#Unearthed: The Irina Rodnina And Alexei Ulanov Edition

When you dig through skating history, you never know what you will unearth. In the spirit of cataloguing fascinating tales from skating history, #Unearthed is a once a month 'special occasion' on Skate Guard where fascinating writings by others that are of interest to skating history buffs are excavated, dusted off and shared for your reading pleasure. From forgotten fiction to long lost interviews to tales that have never been shared publicly, each #Unearthed is a fascinating journey through time. Today's 'buried treasure' is an article "Wizards - But Not In The Classical Style!" by Novosti sportswriter Andrei Batashov. It appeared in a 1970 issue of "Soviet Sport" magazine and detailed the rise to prominence of Soviet pairs skaters Irina Rodnina and Alexei Ulanov, who would two years later win Olympic gold in Sapporo, Japan.


In 1969 Irina Rodnina, 18, and Alexei Ulanov, 21, both students at the Central Physical Culture Institute and pupils of the celebrated coach Stanislav Zhuk won the European and world figure skating crowns. They took the European title on their second try, a feat the experts found hard to explain. And shortly afterward, in their world debut at Colorado Springs, they picked up the gold again. Besides a bewitching spectacle of motion, their performances offered an insight into the magic kingdom of youth, where speeds fall into different categories, emotions are ten times as intense and every movement sparkles and crackles with fun and ebullience.

I first saw the two several years ago at the Army Sports Palace in Moscow and was staggered by their complex synchronized leaps. I asked Zhuk then what he had to say about their prospects. "It's premature to enter them for big events," he told me. "Creation is a thing that can't be rushed. Composition has to come of its own accord. "It's senseless to try to speed up the process. You can pull up the stem as much as you like, but it won't make the flower blossom any sooner."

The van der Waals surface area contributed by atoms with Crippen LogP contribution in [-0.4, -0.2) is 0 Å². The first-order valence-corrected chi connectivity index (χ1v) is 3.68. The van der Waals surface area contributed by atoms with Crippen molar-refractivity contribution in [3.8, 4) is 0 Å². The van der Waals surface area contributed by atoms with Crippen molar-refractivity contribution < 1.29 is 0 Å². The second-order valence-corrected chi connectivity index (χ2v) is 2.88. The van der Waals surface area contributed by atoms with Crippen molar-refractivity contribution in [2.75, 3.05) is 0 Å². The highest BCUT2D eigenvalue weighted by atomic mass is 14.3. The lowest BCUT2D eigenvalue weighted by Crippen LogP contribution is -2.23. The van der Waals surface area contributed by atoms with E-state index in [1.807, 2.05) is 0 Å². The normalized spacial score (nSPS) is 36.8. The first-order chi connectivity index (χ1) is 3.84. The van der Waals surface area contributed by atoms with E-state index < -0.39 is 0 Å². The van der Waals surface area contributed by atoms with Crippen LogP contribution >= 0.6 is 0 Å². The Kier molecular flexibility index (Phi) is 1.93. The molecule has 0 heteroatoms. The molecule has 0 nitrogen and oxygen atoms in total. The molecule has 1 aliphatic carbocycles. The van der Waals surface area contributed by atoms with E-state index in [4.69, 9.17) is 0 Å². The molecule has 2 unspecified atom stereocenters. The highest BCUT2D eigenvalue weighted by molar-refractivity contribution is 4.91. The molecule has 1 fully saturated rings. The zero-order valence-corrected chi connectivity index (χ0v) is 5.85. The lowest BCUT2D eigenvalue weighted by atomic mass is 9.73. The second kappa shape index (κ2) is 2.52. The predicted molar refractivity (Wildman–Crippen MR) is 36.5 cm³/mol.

However, Zhuk was able to make this flower blossom with a loveliness that was not in the classical catalogue. The two have a beauty all their own, the product of great effort and inspiration transformed into movement.

It took Irina and Alexei a bit over three years to give tangible body to Zhuk's concept. As he says: "I want both life and sports to have pep and novelty, in short, to be live wires. It's new movements of incredible difficulty that make figure skating come alive."

Today their duet is called beautiful and modern. No wonder; they display a cascading series of movements that no others dare. Not long ago they were said to be under par, classically speaking, with no real understanding of the musical accompaniment. But they and their coach have clearly disproved this.

"I never wanted them to do a 'fashionable' program no matter what." Says Zhuk. "I've always wanted their composition to be sports-inspired, to bubble over with vim and vigor. Against this background the lyrical note should be all the more evocative. "I once happened to notice," he recalls, “that they make unusual, I would even say comical, steps. So I decided to base the composition precisely on that. When she thinks she is not being observed, Irina does wonders. And that's the atmosphere I try to create."

Irina Rodnina and friend Tatyana Zelentsova, a European Champion at hurdling

Talking with Irina recently, I asked her what she liked most about figure skating. "Speed," she said. "The chance to do what you can't do anywhere else, even in ballet. But I also admire ice hockey, boxing and, of course, the ballet."

"What does Zhuk frown at most?"

"There are some things I like that I do without thinking. That's when he says: 'You're a grownup now!'"

"Any changes for next year's program?"

"You can't revamp it completely in one year. We'll simply add a couple of novelties. After all, they've got to be thought up -  which doesn’t happen every day - and assimilated."

"Do you think grace should be the big element in figure skating?"

"Sports are competition, and grace is the result. It doesn't matter what, figure skating or anything else. In sports one simply can't decide to be graceful at any cost."

"Your program is fast. Doesn't this get in the way of the lyrical note?"

"That can be expressed in various ways including leaps, which I think are much more fascinating than the usual ballet pas full of ‘inspired lyricism."

"Planning to use jazz?"

"We're often advised to try Spanish or Mexican rhythms or jazz. But I like the vivacious free-flowing Russian music most. Take our finale. I think my heart is going to jump out, but when this music comes up, it's like a new charge of strength. The music must suit you. Sometimes you see a little nine-year-old skating to Tchaikovsky's 'Piano Concerto No. 1' What for? There are things for kids, aren't there? The audience would like it better, and the little girl would find it easier to skate to music for her age."

"Ever wanted to copy anyone?"